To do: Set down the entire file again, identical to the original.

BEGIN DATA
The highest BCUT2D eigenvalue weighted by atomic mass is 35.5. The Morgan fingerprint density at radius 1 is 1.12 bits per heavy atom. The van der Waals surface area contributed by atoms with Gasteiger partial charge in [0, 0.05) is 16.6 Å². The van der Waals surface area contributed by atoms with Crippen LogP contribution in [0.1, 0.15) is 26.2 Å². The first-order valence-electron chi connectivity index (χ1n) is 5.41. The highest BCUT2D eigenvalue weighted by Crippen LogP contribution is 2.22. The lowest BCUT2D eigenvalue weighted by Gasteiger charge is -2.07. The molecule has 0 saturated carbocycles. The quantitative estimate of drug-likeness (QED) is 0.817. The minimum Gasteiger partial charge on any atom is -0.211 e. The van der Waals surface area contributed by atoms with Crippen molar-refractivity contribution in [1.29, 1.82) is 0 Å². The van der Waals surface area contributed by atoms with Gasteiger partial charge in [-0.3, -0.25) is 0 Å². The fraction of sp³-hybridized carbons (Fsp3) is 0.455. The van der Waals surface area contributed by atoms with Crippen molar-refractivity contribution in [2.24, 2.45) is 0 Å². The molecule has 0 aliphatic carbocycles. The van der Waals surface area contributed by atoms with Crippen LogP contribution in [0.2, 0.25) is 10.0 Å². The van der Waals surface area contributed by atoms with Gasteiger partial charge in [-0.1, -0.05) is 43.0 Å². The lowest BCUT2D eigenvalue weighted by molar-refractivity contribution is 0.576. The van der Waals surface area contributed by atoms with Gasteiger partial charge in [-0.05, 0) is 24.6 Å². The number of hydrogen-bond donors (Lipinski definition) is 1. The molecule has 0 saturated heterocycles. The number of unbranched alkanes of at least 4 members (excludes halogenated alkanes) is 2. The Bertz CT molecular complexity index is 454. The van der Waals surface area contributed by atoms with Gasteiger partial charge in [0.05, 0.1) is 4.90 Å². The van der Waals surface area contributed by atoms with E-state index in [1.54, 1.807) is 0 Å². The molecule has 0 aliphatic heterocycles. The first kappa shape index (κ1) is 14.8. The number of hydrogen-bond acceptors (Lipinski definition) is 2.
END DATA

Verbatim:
The highest BCUT2D eigenvalue weighted by atomic mass is 35.5. The Morgan fingerprint density at radius 1 is 1.12 bits per heavy atom. The van der Waals surface area contributed by atoms with Gasteiger partial charge in [0, 0.05) is 16.6 Å². The van der Waals surface area contributed by atoms with Crippen LogP contribution in [0.1, 0.15) is 26.2 Å². The first-order valence-electron chi connectivity index (χ1n) is 5.41. The highest BCUT2D eigenvalue weighted by Crippen LogP contribution is 2.22. The lowest BCUT2D eigenvalue weighted by Gasteiger charge is -2.07. The molecule has 0 saturated carbocycles. The quantitative estimate of drug-likeness (QED) is 0.817. The minimum Gasteiger partial charge on any atom is -0.211 e. The van der Waals surface area contributed by atoms with Crippen molar-refractivity contribution in [1.29, 1.82) is 0 Å². The van der Waals surface area contributed by atoms with Gasteiger partial charge in [-0.3, -0.25) is 0 Å². The fraction of sp³-hybridized carbons (Fsp3) is 0.455. The van der Waals surface area contributed by atoms with Crippen molar-refractivity contribution in [2.24, 2.45) is 0 Å². The molecule has 0 aliphatic carbocycles. The van der Waals surface area contributed by atoms with Crippen LogP contribution in [0.2, 0.25) is 10.0 Å². The van der Waals surface area contributed by atoms with Gasteiger partial charge in [-0.1, -0.05) is 43.0 Å². The lowest BCUT2D eigenvalue weighted by molar-refractivity contribution is 0.576. The van der Waals surface area contributed by atoms with Gasteiger partial charge in [-0.05, 0) is 24.6 Å². The number of hydrogen-bond donors (Lipinski definition) is 1. The molecule has 0 saturated heterocycles. The number of unbranched alkanes of at least 4 members (excludes halogenated alkanes) is 2. The Bertz CT molecular complexity index is 454. The van der Waals surface area contributed by atoms with Gasteiger partial charge in [0.05, 0.1) is 4.90 Å². The van der Waals surface area contributed by atoms with E-state index in [1.54, 1.807) is 0 Å². The molecule has 0 aliphatic heterocycles. The first kappa shape index (κ1) is 14.8. The number of hydrogen-bond acceptors (Lipinski definition) is 2.